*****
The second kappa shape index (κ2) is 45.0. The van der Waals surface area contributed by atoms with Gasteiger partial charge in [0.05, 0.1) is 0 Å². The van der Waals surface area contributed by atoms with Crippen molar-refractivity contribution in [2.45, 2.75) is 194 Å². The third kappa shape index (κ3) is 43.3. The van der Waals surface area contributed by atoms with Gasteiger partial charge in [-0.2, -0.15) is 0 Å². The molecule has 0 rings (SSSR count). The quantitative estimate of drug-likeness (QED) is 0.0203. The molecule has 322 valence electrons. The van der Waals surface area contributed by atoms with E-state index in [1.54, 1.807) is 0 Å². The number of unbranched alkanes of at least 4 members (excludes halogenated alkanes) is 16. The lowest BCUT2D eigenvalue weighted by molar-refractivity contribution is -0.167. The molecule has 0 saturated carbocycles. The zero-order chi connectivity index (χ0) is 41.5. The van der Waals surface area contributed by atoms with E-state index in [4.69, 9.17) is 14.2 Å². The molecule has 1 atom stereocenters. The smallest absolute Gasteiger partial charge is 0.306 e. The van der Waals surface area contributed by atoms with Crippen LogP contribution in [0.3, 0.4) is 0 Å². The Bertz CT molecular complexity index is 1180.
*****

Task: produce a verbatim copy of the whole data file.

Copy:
The second kappa shape index (κ2) is 45.0. The van der Waals surface area contributed by atoms with Gasteiger partial charge in [0.05, 0.1) is 0 Å². The van der Waals surface area contributed by atoms with Crippen molar-refractivity contribution in [2.45, 2.75) is 194 Å². The third kappa shape index (κ3) is 43.3. The van der Waals surface area contributed by atoms with Gasteiger partial charge in [-0.2, -0.15) is 0 Å². The molecule has 0 rings (SSSR count). The quantitative estimate of drug-likeness (QED) is 0.0203. The molecule has 322 valence electrons. The van der Waals surface area contributed by atoms with E-state index in [1.54, 1.807) is 0 Å². The number of unbranched alkanes of at least 4 members (excludes halogenated alkanes) is 16. The lowest BCUT2D eigenvalue weighted by molar-refractivity contribution is -0.167. The molecule has 0 saturated carbocycles. The zero-order chi connectivity index (χ0) is 41.5. The van der Waals surface area contributed by atoms with E-state index in [4.69, 9.17) is 14.2 Å². The molecule has 1 atom stereocenters. The smallest absolute Gasteiger partial charge is 0.306 e. The van der Waals surface area contributed by atoms with Crippen LogP contribution in [0.3, 0.4) is 0 Å². The Bertz CT molecular complexity index is 1180.